Advanced technique to a better understanding of infertility.
French scientists have just found a technique to produce human sperm from embryonic stem cells.

A step forward in the understanding of infertility, which raises doubts of some scholars.

A team of British scientists made up of researchers from the University of Newcastle and the North East England Stem Cell Institute (NESC) has announced that it succeeded in creating human sperm from embryonic stem cells. They have indeed succeeded in producing laboratory in mid-July, semen quite artificial. Their findings were published in the medical journal Stem Cells and Development.

A better understanding of infertility
This work should shed light on the mechanisms of infertility. According to Professor Karim Nayernia, who led the research teams, it is an "important development, because it will allow researchers to study in detail how the sperm is formed, which should lead to a better understanding of male infertility, why it happens and what the cause. " This discovery should also help to shed new light on the transmission of diseases from one generation to another.

Assistance to fight against future infertility?
According to these scientists, the technique would create a artificial sperm from embryonic stem cells carrying the male XY chromosomes. In accordance with the law currently in force in Great Britain, the semen cannot be used to fertilize the eggs and give birth.

Researchers, however, rely on the development of this legislation so that this technique can serve as a response to male infertility. Although the technique needs further improvement, Professor Nayernia hopes much of this discovery. "This understanding may allow us to develop new ways to help couples with infertility, so that they can have a child that is genetically their own" he says.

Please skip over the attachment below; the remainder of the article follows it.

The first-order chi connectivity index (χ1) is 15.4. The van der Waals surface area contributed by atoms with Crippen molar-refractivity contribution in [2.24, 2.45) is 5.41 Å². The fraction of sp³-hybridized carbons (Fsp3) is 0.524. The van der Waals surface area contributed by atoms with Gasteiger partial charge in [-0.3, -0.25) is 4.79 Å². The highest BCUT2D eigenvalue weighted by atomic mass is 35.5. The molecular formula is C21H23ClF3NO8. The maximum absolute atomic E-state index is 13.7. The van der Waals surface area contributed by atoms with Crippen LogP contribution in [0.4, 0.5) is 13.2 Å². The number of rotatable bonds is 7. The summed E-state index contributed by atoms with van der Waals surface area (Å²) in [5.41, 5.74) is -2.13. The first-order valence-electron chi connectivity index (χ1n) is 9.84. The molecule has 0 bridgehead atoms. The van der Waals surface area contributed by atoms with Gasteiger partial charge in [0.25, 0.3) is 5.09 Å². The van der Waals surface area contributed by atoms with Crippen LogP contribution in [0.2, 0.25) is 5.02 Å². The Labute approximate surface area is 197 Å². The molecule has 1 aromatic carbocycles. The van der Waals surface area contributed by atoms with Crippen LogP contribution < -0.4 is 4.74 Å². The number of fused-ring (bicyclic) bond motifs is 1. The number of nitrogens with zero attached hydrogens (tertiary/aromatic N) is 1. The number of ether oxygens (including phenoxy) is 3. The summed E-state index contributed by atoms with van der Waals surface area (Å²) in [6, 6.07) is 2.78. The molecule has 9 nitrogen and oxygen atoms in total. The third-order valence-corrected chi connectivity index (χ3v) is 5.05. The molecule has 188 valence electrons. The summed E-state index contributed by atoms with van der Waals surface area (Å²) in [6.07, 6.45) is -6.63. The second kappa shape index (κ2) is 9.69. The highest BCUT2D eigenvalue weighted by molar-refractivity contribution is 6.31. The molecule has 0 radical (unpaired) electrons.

Discussion on results
Technically, scientists have taken the embryonic stem cells from embryos produced by in vitro fertilization. According to them, stem cells male XY chromosome carriers, yielded functional sperm continue their cell division. The latter, also called meiosis did not occur in its entirety with the female cells, XX. They have been at the stage of spermatogonia, first stage of sperm. These results show that the Y chromosome is essential to the genesis of a functional sperm.

The announcement immediately sparked reactions from the scientific community.
Doubts about the nature and authenticity of sperm obtained were issued, based on data provided. "Even if the cells could have produced some of the genetic traits and molecular markers of sperm, human sperm have a fully differentiated cell-specific morphology, behavior and activities that are not described here," said Dr. example Allen Pacey, sperm biologist at the University of Sheffield.


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